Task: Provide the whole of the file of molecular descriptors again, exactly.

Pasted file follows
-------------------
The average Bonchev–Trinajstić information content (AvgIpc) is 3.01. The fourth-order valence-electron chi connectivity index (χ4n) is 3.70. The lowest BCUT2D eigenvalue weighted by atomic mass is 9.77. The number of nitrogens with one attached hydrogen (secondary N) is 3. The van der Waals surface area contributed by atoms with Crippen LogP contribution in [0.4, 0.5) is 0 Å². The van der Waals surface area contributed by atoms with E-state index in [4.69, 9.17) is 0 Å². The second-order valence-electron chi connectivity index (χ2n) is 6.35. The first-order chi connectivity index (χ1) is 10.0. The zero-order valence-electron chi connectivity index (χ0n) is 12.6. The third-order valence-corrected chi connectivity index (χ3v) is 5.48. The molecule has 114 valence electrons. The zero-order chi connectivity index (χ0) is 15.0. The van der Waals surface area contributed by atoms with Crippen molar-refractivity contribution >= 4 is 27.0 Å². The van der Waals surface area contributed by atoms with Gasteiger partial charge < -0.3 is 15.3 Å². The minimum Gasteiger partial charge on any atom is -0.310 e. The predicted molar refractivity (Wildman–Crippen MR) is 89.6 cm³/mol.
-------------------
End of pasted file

The average Bonchev–Trinajstić information content (AvgIpc) is 3.01. The fourth-order valence-electron chi connectivity index (χ4n) is 3.70. The lowest BCUT2D eigenvalue weighted by atomic mass is 9.77. The number of nitrogens with one attached hydrogen (secondary N) is 3. The van der Waals surface area contributed by atoms with Crippen LogP contribution in [0.4, 0.5) is 0 Å². The van der Waals surface area contributed by atoms with E-state index in [4.69, 9.17) is 0 Å². The second-order valence-electron chi connectivity index (χ2n) is 6.35. The first-order chi connectivity index (χ1) is 10.0. The zero-order valence-electron chi connectivity index (χ0n) is 12.6. The third-order valence-corrected chi connectivity index (χ3v) is 5.48. The molecule has 114 valence electrons. The zero-order chi connectivity index (χ0) is 15.0. The van der Waals surface area contributed by atoms with Crippen molar-refractivity contribution >= 4 is 27.0 Å². The van der Waals surface area contributed by atoms with Gasteiger partial charge < -0.3 is 15.3 Å². The minimum Gasteiger partial charge on any atom is -0.310 e. The predicted molar refractivity (Wildman–Crippen MR) is 89.6 cm³/mol.